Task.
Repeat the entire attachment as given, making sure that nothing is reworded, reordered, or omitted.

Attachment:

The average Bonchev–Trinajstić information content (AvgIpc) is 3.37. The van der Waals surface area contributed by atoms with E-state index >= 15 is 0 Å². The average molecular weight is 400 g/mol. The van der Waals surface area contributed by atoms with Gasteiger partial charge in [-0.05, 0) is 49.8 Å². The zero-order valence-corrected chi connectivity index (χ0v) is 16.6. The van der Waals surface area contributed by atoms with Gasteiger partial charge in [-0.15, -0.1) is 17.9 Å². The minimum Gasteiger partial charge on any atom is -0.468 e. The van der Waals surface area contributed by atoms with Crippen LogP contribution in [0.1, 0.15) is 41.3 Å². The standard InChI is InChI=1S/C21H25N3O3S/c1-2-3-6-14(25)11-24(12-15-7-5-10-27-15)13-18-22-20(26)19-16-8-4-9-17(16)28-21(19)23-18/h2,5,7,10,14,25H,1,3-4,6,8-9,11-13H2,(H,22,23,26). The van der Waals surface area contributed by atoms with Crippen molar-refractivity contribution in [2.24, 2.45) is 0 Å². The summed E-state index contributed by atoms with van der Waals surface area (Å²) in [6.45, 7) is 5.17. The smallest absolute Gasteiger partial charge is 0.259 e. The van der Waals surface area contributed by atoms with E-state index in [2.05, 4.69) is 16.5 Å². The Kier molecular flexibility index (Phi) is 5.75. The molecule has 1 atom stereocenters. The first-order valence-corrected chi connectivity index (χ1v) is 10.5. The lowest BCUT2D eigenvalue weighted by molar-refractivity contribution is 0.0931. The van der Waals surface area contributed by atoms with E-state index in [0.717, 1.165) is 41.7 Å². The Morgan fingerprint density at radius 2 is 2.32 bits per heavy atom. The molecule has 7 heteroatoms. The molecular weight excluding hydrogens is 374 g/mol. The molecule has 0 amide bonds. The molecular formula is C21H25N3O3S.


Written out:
The average Bonchev–Trinajstić information content (AvgIpc) is 3.37. The van der Waals surface area contributed by atoms with E-state index >= 15 is 0 Å². The average molecular weight is 400 g/mol. The van der Waals surface area contributed by atoms with Gasteiger partial charge in [-0.05, 0) is 49.8 Å². The zero-order valence-corrected chi connectivity index (χ0v) is 16.6. The van der Waals surface area contributed by atoms with Gasteiger partial charge in [-0.15, -0.1) is 17.9 Å². The minimum Gasteiger partial charge on any atom is -0.468 e. The van der Waals surface area contributed by atoms with Crippen LogP contribution in [0.1, 0.15) is 41.3 Å². The standard InChI is InChI=1S/C21H25N3O3S/c1-2-3-6-14(25)11-24(12-15-7-5-10-27-15)13-18-22-20(26)19-16-8-4-9-17(16)28-21(19)23-18/h2,5,7,10,14,25H,1,3-4,6,8-9,11-13H2,(H,22,23,26). The van der Waals surface area contributed by atoms with Crippen molar-refractivity contribution in [2.24, 2.45) is 0 Å². The summed E-state index contributed by atoms with van der Waals surface area (Å²) in [6.45, 7) is 5.17. The smallest absolute Gasteiger partial charge is 0.259 e. The van der Waals surface area contributed by atoms with E-state index in [2.05, 4.69) is 16.5 Å². The Kier molecular flexibility index (Phi) is 5.75. The molecule has 1 atom stereocenters. The first-order valence-corrected chi connectivity index (χ1v) is 10.5. The lowest BCUT2D eigenvalue weighted by molar-refractivity contribution is 0.0931. The van der Waals surface area contributed by atoms with E-state index in [0.717, 1.165) is 41.7 Å². The Morgan fingerprint density at radius 2 is 2.32 bits per heavy atom. The molecule has 7 heteroatoms. The molecular weight excluding hydrogens is 374 g/mol. The molecule has 0 amide bonds. The molecular formula is C21H25N3O3S.